Question: A simple question regarding homozygous and heterozygous variation.
0
gravatar for mangfu100
4.5 years ago by
mangfu100670
Korea, Republic Of
mangfu100670 wrote:

Hi.

I have a simple question regarding homozygous and heterozygous variation.

We are using a reference sequence such as hg19 from UCSC or NCBI, and we can easily see the whole range of human sequence(from chr1 to chr22 with chrX , chrY) at nucleotide level resolution due to the development of next-generation sequencing.

Here, I wonder and hope somebody solve my question.

We know that chromosomes are two pairs that come from our parent, and homozygous concept is that having identical copies of the gene at the same location(e.g. the genotype is AA or aa) whereas heterozygous has different alleles occupying the gene's positions like Aa or aA.

At this point, as i mentioned above, we can identify just only one chromosome location in two pairs using reference sequence. To better understand, supposing that you are using reference sequencing hg19, and you want to go to specific position which is chr2 5500. So you just click the chromosome icon and drag to chr2 and click while going to 5500 position. In this process you don't need to select which pairs you want to search for. There is only one chromosome in reference sequencing, NOT two pairs. Why the reference sequence has just only one of pairs? or Is there anything that i make a mistake?

and I have another question regarding above similar concept.

Why the homozygous deletion events is measure of grouping the reads?

To better explain, I show you part of the paper "CREST maps somatic structural variation in cancer genome with base-pair resolution". 

below content is part of it and my second question arises in bold sentence.

Many putative SV breakpoints have soft-clipped reads as well as wild-type reads because SVs usually occur either in a subset of tumors owing to tumor heterogeneity and/or are heterozygous event. Therefore, with the exception for homozygous deletion events, there are usually two groups of reads at a putative breakpoint.

 

(1) Many putative SV breakpoints have soft-clipped reads as well as wild-type reads because SVs usually occur either in a subset of tumors owing to tumor heterogeneity and/or are heterozygous event.

-> because of heterozygous event, one of pair is likely to be a normal whereas the other has potentially structural variaiont. so aligned read can be categorized into two subgroups which are mapped to normal or are mapped to structural variation range. Is it right?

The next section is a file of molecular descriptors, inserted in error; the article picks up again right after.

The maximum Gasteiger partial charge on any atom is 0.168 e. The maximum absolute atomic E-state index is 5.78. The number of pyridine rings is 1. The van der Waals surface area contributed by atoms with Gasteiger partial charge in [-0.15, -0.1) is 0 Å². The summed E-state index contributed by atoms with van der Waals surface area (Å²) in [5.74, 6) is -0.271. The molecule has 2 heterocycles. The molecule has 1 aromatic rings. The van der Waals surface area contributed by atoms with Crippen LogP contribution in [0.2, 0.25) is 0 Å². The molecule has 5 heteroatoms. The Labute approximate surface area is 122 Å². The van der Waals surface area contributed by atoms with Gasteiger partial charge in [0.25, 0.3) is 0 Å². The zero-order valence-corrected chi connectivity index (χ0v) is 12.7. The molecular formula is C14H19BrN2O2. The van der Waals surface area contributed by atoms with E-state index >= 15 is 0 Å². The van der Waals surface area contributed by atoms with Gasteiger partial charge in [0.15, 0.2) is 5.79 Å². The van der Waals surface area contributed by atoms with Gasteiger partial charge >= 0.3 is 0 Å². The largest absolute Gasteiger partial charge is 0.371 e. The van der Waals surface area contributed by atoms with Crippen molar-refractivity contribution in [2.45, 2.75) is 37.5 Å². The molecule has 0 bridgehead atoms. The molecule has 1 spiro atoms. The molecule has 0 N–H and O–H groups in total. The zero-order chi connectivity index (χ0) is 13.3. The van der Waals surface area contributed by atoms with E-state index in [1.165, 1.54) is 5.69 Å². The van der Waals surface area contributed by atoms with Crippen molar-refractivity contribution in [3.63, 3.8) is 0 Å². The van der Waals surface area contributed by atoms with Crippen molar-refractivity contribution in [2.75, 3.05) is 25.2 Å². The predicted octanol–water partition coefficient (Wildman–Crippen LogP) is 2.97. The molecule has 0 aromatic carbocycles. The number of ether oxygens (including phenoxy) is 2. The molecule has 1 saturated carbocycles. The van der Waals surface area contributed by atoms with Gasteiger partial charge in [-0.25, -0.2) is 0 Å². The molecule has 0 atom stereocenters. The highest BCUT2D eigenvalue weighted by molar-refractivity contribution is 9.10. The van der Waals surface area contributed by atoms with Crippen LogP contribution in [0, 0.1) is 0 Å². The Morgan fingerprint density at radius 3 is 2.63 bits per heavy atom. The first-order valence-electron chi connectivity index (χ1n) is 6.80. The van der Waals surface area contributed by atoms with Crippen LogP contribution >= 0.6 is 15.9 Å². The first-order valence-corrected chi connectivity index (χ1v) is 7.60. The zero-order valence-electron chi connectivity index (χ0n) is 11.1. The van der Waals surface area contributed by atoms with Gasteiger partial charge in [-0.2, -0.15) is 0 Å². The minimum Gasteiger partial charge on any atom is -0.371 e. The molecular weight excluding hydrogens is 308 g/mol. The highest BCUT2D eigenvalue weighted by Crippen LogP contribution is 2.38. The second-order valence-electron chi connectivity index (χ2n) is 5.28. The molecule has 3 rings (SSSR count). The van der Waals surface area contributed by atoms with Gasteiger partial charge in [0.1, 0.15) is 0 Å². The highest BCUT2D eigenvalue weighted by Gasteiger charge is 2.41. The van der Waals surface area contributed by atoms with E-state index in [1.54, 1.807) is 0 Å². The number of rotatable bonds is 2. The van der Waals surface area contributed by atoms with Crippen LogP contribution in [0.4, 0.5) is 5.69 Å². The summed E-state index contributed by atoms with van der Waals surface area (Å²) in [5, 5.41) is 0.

(2) Therefore, with the exception for homozygous deletion events, there are usually two groups of reads at a putative breakpoint.

-> In the point of view above, I can understand why usually two groups of reads exists because of heterozygous. However, i didn't figure out first sentence. Why only the homozygous deletion is excepted? 

There are various homozygous variations from insertion to translocation and i think that all the reads should be formed in one group..because it's homozygous ! each chromosome pair is identical. So why the author pointed the homozygous deletion only? is there other aspects that i didn't capture?

sequence next-gen alignment • 2.8k views
ADD COMMENTlink modified 20 months ago by Biostar ♦♦ 20 • written 4.5 years ago by mangfu100670
3
gravatar for Devon Ryan
4.5 years ago by
Devon Ryan88k
Freiburg, Germany
Devon Ryan88k wrote:

0. Why is only one copy of each chromosome present in a reference rather than two?

Firstly, some species (especially plants) have more than two copies of each chromosome (google "ploidy"). Secondly, a reference sequence is just a convenient dataset to compare things against and search. We could also create the personal genomes of everyone we sequence and give coordinates relative to that, but that'd just cause excess confusion and waste a lot of peoples time. Secondly, imagine trying to determine where a feature was in a reference genome where all chromosome copies are present and modified to match their actual sequence. You just want context with things like this. Further, remember that things like the human genome are an amalgam of multiple people and don't even represent an average human.

Now having said that, including multiple copies is sometimes useful. Heng Li has been putting in some considerable effort into getting bwa to deal with alternate human haplotypes in a good way and this is likely to pay dividends in terms of variant calling reliability.

1. because of heterozygous event, one of pair is likely to be a normal whereas the other has potentially structural variaiont. so aligned read can be categorized into two subgroups which are mapped to normal or are mapped to structural variation range. Is it right?

Yes, that's right.

2. So why the author pointed the homozygous deletion only? is there other aspects that i didn't capture?

It's the same for any homozygous event. BTW, this can also occur when coverage isn't high enough.

ADD COMMENTlink written 4.5 years ago by Devon Ryan88k

Thank you for kind explanation.

I understand the concept clearly :)

ADD REPLYlink written 4.5 years ago by mangfu100670
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